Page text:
August 13, 2022

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What Makes Lectra SA (EPA:LSS) A Great Dividend Stock?

Dividend paying stocks like Lectra SA (EPA:LSS) tend to be popular with investors, and for good reason – some research suggests a significant amount of all stock market returns come from reinvested dividends. Yet sometimes, investors buy a popular dividend stock because of its yield, and then lose money if the company’s dividend doesn’t live up to expectations.

With a 2.8% yield and a nine-year payment history, investors probably think Lectra looks like a reliable dividend stock. While the yield may not look too great, the relatively long payment history is interesting. Remember though, given the recent drop in its share price, Lectra’s yield will look higher, even though the market may now be expecting a decline in its long-term prospects. Before you buy any stock for its dividend however, you should always remember Warren Buffett’s two rules: 1) Don’t lose money, and 2) Remember rule #1. We’ll run through some checks below to help with this.

Explore this interactive chart for our latest analysis on Lectra!

ENXTPA:LSS Historical Dividend Yield April 24th 2020

Payout ratios

Dividends are usually paid out of company earnings. If a company is paying more than it earns, then the dividend might become unsustainable – hardly an ideal situation. As a result, we should always investigate whether a company can afford its dividend, measured as a percentage of a company’s net income after tax. In the last year, Lectra paid out 44% of its profit as dividends. This is a medium payout level that leaves enough capital in the business to fund opportunities that might arise, while also rewarding shareholders. Plus, there is room to increase the payout ratio over time.

Another important check we do is to see if the free cash flow generated is sufficient to pay the dividend. Lectra’s cash payout ratio in the last year was 30%, which suggests dividends were well covered by cash generated by the business. It’s positive to see that Lectra’s dividend is covered by both profits and cash flow, since this is generally a sign that the dividend is sustainable, and a lower payout ratio usually suggests a greater margin of safety before the dividend gets cut.

While the above analysis focuses on dividends relative to a company’s earnings, we do note Lectra’s strong net cash position, which will let it pay larger dividends for a time, should it choose.

Consider getting our latest analysis on Lectra’s financial position here.

Dividend Volatility

One of the major risks of relying on dividend income, is the potential for a company to struggle financially and cut its dividend. Not only is your income cut, but the value of your investment declines as well – nasty. Looking at the last decade of data, we can see that Lectra paid its first dividend at least nine years ago. The dividend has been quite stable over the past nine years, which is great to see – although we usually like to see the dividend maintained for a decade before giving it full marks, though. During the past nine-year period, the first annual payment was €0.18 in 2011, compared to €0.40 last year. This works out to be a compound annual growth rate (CAGR) of approximately 9.3% a year over that time.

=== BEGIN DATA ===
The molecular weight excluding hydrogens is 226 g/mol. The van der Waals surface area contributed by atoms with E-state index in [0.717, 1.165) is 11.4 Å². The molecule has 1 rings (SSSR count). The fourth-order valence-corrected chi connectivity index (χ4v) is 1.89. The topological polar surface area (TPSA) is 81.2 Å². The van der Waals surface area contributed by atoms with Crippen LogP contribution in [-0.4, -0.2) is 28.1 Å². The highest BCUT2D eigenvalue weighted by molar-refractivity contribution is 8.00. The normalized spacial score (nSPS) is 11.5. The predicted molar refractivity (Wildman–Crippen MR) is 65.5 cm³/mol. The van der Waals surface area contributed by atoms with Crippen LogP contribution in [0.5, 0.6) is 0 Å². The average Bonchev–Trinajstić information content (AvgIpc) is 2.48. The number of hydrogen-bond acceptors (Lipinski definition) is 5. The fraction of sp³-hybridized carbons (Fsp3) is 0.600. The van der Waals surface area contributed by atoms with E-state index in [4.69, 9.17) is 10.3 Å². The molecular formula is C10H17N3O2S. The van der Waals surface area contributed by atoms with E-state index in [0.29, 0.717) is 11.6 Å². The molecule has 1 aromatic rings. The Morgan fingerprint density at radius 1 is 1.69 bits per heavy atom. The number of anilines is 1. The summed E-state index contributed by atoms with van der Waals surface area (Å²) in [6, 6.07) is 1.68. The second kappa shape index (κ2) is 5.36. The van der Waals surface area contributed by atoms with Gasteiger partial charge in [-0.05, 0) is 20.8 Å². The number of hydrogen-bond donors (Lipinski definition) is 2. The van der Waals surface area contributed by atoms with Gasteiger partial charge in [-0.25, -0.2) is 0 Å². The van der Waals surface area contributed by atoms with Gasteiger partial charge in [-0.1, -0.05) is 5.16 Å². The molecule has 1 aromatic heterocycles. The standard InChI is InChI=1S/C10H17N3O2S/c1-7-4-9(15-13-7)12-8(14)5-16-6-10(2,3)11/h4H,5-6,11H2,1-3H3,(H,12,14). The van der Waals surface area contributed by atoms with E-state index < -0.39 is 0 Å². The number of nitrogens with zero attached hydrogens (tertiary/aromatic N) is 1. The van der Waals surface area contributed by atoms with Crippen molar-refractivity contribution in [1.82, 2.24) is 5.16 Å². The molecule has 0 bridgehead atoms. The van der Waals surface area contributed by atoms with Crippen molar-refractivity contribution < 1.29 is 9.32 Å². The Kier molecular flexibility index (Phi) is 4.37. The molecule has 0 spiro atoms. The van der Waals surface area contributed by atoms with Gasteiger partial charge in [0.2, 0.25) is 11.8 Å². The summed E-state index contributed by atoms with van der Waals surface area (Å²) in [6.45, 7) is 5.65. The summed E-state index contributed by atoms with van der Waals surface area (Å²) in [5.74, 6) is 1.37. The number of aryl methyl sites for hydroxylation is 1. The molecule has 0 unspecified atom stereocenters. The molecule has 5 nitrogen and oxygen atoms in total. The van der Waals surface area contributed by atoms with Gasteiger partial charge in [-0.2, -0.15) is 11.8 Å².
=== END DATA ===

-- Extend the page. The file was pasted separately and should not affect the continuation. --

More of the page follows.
Lectra has been growing its dividend at a decent rate, and the payments have been stable despite the short payment history. This is a positive start.

Dividend Growth Potential

While dividend payments have been relatively reliable, it would also be nice if earnings per share (EPS) were growing, as this is essential to maintaining the dividend’s purchasing power over the long term. Strong earnings per share (EPS) growth might encourage our interest in the company despite fluctuating dividends, which is why it’s great to see Lectra has grown its earnings per share at 14% per annum over the past five years. Earnings per share have been growing at a good rate, and the company is paying less than half its earnings as dividends. We generally think this is an attractive combination, as it permits further reinvestment in the business.

Conclusion

To summarise, shareholders should always check that Lectra’s dividends are affordable, that its dividend payments are relatively stable, and that it has decent prospects for growing its earnings and dividend. It’s great to see that Lectra is paying out a low percentage of its earnings and cash flow. Next, earnings growth has been good, but unfortunately the company has not been paying dividends as long as we’d like. All things considered, Lectra looks like a strong prospect. At the right valuation, it could be something special.

Companies possessing a stable dividend policy will likely enjoy greater investor interest than those suffering from a more inconsistent approach. Meanwhile, despite the importance of dividend payments, they are not the only factors our readers should know when assessing a company. As an example, we’ve identified 2 warning signs for Lectra that you should be aware of before investing.

Looking for more high-yielding dividend ideas? Try our curated list of dividend stocks with a yield above 3%.

If you spot an error that warrants correction, please contact the editor at [email protected] This article by Simply Wall St is general in nature. It does not constitute a recommendation to buy or sell any stock, and does not take account of your objectives, or your financial situation. Simply Wall St has no position in the stocks mentioned.

We aim to bring you long-term focused research analysis driven by fundamental data. Note that our analysis may not factor in the latest price-sensitive company announcements or qualitative material. Thank you for reading.

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